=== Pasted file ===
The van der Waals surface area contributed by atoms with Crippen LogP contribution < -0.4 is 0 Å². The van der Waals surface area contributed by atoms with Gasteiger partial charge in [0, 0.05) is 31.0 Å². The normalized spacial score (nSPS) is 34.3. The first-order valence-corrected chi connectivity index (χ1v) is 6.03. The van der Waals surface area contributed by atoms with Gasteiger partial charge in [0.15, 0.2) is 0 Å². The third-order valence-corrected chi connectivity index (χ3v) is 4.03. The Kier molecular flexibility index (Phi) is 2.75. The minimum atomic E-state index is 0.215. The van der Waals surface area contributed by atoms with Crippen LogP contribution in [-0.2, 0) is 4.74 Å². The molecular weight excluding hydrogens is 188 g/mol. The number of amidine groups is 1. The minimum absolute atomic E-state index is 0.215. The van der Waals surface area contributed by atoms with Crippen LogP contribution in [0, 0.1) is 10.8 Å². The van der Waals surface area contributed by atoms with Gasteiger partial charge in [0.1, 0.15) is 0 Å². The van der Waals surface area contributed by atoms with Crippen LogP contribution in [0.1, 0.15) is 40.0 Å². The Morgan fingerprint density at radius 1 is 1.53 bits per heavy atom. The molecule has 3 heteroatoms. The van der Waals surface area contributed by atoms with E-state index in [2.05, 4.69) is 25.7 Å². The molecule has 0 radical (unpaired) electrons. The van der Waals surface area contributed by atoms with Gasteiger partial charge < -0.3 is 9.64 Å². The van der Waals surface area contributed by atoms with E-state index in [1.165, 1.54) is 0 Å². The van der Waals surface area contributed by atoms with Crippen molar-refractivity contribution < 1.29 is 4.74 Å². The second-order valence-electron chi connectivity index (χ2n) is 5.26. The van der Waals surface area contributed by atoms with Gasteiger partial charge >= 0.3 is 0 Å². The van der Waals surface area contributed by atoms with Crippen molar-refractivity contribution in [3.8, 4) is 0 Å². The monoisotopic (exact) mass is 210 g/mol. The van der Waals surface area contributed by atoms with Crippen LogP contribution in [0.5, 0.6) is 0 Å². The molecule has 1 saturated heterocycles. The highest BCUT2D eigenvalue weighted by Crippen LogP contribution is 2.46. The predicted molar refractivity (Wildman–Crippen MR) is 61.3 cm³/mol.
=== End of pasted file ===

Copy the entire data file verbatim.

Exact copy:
The van der Waals surface area contributed by atoms with Crippen LogP contribution < -0.4 is 0 Å². The van der Waals surface area contributed by atoms with Gasteiger partial charge in [0, 0.05) is 31.0 Å². The normalized spacial score (nSPS) is 34.3. The first-order valence-corrected chi connectivity index (χ1v) is 6.03. The van der Waals surface area contributed by atoms with Gasteiger partial charge in [0.15, 0.2) is 0 Å². The third-order valence-corrected chi connectivity index (χ3v) is 4.03. The Kier molecular flexibility index (Phi) is 2.75. The minimum atomic E-state index is 0.215. The van der Waals surface area contributed by atoms with Crippen LogP contribution in [-0.2, 0) is 4.74 Å². The molecular weight excluding hydrogens is 188 g/mol. The number of amidine groups is 1. The minimum absolute atomic E-state index is 0.215. The van der Waals surface area contributed by atoms with Crippen LogP contribution in [0, 0.1) is 10.8 Å². The van der Waals surface area contributed by atoms with Gasteiger partial charge in [0.1, 0.15) is 0 Å². The van der Waals surface area contributed by atoms with Crippen LogP contribution in [0.1, 0.15) is 40.0 Å². The Morgan fingerprint density at radius 1 is 1.53 bits per heavy atom. The molecule has 3 heteroatoms. The van der Waals surface area contributed by atoms with E-state index in [2.05, 4.69) is 25.7 Å². The molecule has 0 radical (unpaired) electrons. The van der Waals surface area contributed by atoms with Gasteiger partial charge < -0.3 is 9.64 Å². The van der Waals surface area contributed by atoms with E-state index in [1.165, 1.54) is 0 Å². The van der Waals surface area contributed by atoms with Crippen molar-refractivity contribution < 1.29 is 4.74 Å². The second-order valence-electron chi connectivity index (χ2n) is 5.26. The van der Waals surface area contributed by atoms with Gasteiger partial charge >= 0.3 is 0 Å². The van der Waals surface area contributed by atoms with Crippen molar-refractivity contribution in [3.8, 4) is 0 Å². The monoisotopic (exact) mass is 210 g/mol. The van der Waals surface area contributed by atoms with Crippen LogP contribution in [0.5, 0.6) is 0 Å². The molecule has 1 saturated heterocycles. The highest BCUT2D eigenvalue weighted by Crippen LogP contribution is 2.46. The predicted molar refractivity (Wildman–Crippen MR) is 61.3 cm³/mol.